“Still Dreaming of a White Christmas,” by Festival 56’s own Laura Brigham, is a cute little story about a traveling troop of four singing, dancing actors in the late 50s who have some group turmoil when a fifth performer is added into the show.
As a surprise to his fellow cast, Phil, Brendan Macera, invites Catalyn, Tayloir Pace, to join in their Christmas show. This upsets Bob, Matthew C. Scott, his wife Betty, Candice Dickinson, and her sister Judy, Kim McClay. Judy is the most upset by this because she feels very threatened by Catalyn. On top of this Judy, while unable to admit it to herself, has romantic feelings for Phil, who is apparently enamored by Catalyn. While the script itself seems to have too much go wrong and have it fixed too quickly, it works wonderfully as a catalyst moving between the wonderful songs — some of which are wonderful old classic Christmas carols, and some of which are new.
All five of the main actors performed wonderfully adding to the setting with a stylized almost over-the-top enthusiasm that harkens back to popular theater of the 1950s. Interspersed throughout the show, we are treated to a variety of music ranging from beautiful solo features to incredibly intricate duets with tight voicing that also helps build the pop feel from the 50s. Although a few of the music seemed a little low for some of the singers, the singing was very well done. Along with the beautiful auditory experience was a visual on in the form of dance, which superbly complimented the songs. The dancing showcased specifically the talents of both McClay and Macera, who had a multiple very well performed couple’s dances.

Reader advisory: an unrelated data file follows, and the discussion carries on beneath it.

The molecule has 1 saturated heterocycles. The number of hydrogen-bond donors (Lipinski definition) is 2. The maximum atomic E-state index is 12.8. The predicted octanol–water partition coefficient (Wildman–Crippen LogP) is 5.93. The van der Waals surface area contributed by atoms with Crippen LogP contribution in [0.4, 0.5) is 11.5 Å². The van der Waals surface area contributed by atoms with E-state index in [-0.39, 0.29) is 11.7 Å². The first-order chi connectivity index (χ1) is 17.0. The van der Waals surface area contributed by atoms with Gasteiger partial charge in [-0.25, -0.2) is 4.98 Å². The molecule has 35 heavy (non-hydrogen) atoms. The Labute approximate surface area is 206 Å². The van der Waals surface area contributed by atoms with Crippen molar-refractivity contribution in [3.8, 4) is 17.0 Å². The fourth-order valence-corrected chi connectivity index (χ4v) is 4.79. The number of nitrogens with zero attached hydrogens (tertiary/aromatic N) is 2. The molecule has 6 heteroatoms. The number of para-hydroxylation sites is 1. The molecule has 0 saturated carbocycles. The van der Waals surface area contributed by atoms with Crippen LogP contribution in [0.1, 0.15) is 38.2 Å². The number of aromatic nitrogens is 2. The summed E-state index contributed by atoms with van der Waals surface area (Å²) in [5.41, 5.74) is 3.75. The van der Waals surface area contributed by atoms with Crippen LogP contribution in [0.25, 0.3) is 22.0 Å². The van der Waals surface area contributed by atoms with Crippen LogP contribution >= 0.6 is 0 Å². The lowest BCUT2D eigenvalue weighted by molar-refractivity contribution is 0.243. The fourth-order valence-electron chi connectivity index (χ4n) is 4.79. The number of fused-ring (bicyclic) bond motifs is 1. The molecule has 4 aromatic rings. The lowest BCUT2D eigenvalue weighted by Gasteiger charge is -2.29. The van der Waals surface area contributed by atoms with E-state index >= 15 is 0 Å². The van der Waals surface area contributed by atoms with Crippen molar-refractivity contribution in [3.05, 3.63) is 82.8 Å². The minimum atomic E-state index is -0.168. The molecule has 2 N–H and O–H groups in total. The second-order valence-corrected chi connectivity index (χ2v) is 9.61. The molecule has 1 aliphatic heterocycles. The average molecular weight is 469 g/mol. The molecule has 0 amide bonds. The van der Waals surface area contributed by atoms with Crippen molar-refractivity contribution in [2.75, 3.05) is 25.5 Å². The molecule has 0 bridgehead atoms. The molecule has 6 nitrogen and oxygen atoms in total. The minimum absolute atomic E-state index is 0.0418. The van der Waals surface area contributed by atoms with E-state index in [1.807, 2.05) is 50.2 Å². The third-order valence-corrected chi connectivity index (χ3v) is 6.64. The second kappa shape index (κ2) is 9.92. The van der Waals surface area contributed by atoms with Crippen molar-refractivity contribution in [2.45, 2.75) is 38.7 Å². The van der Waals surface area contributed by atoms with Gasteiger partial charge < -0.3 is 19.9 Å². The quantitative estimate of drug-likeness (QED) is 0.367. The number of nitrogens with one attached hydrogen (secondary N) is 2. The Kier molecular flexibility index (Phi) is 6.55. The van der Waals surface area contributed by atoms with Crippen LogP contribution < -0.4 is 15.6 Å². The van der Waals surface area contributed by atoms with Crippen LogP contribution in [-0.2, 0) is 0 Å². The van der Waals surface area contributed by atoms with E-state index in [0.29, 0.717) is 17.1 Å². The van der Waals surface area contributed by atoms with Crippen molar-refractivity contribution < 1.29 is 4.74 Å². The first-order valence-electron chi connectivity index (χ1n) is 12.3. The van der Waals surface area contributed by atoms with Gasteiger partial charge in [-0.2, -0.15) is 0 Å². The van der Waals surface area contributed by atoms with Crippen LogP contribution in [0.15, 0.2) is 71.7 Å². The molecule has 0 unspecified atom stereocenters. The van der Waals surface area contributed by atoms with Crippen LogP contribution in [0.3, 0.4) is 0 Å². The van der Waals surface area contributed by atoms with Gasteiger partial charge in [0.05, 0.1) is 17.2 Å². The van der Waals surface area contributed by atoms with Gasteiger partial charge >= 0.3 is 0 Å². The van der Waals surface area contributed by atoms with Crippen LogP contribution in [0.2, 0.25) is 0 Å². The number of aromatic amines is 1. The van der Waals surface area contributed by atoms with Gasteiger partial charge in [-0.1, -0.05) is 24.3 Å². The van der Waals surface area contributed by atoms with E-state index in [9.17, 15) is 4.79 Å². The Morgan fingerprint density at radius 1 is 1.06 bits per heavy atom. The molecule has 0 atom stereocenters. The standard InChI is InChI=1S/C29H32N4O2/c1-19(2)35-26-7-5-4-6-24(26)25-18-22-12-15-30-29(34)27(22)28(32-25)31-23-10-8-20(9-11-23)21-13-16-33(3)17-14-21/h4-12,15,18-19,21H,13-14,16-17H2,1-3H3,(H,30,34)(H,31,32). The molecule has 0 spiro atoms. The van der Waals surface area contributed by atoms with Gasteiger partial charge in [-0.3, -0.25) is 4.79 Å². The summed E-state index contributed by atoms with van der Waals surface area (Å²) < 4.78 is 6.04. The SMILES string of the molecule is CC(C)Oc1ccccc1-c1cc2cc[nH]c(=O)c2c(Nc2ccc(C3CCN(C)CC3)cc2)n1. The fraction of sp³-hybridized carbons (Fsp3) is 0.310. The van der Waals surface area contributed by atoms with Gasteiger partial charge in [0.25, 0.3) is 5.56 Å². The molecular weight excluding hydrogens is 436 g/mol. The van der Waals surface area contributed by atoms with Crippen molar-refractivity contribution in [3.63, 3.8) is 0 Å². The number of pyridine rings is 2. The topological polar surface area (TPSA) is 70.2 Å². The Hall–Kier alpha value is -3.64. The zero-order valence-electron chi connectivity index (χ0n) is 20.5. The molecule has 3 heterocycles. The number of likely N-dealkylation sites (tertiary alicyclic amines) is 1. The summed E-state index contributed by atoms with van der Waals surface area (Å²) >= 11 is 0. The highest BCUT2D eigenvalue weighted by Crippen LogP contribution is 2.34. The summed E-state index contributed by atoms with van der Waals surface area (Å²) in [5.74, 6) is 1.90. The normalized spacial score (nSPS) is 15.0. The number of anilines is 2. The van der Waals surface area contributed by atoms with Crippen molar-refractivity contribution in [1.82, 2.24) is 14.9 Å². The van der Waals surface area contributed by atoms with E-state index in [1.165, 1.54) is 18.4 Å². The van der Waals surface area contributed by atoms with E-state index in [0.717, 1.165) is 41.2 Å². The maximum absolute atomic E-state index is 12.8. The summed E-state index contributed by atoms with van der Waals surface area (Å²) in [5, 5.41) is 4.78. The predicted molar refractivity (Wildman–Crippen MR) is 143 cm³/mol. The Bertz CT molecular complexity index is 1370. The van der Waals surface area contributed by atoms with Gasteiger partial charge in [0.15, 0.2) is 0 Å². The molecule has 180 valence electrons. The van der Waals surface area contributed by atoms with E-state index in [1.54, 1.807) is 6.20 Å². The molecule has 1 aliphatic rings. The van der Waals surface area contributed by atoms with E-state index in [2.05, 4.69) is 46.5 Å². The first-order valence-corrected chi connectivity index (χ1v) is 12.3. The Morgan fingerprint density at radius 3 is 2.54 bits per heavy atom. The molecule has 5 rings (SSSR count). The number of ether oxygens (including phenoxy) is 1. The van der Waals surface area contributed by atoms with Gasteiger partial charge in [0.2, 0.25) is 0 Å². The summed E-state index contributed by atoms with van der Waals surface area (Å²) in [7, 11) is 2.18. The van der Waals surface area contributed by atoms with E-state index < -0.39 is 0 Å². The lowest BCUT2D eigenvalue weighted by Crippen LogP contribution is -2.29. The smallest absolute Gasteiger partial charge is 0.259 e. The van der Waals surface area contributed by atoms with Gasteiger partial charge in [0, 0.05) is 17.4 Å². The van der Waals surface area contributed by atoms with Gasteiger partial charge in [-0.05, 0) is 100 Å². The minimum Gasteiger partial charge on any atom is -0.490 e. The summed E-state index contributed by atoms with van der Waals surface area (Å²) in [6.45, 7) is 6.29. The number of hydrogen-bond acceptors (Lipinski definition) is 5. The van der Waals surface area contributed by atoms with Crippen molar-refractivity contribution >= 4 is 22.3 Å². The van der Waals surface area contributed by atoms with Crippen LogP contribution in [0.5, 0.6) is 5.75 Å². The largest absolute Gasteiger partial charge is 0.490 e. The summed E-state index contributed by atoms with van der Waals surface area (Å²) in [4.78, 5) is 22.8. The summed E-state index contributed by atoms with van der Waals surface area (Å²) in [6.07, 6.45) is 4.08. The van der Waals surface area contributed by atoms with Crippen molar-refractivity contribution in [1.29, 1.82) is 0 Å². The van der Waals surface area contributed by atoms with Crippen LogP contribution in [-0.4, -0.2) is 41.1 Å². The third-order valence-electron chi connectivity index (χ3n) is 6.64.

Along with the beautiful visuals of the dancing were a number of very fun costumes. Designed by Brigham and with sewing help from Liana Hall of the Princeton Arts Academy, the colorful and flashy costumes also helped to set the period and bring it alive in a very special way.
From a technical stand point, there were a couple of things that could have been tightened up, but on the whole the one man stage crew/running crew/stage manager did a fantastic job. From running the sound cue, lighting cues, set changes and drawing the curtain, his work for the night cut out for him.
This show is very family friendly with a happy and uplifting message and nothing that would be unseemly for children. It was a lot of fun, and could be a good time for all ages. Again, and I cannot say this enough, for a town the size of Princeton, we truly blessed to have theater of this quality running year round. My biggest critique of the evening is that Tiskilwa — the Gem of the Valley — does in fact have a town motto.
Upcoming shows are set for 7:30 p.m. Dec. 11, 12, 14, 17, 20 and 21, and 2 p.m. Dec. 21 at the Grace Performing Arts Center, 316 S. Main St. in Princeton.
Aaron Kaufmann of Tiskilwa, who holds a Bachelor of Arts in music education and a minor in theater, can be reached at firstname.lastname@example.org.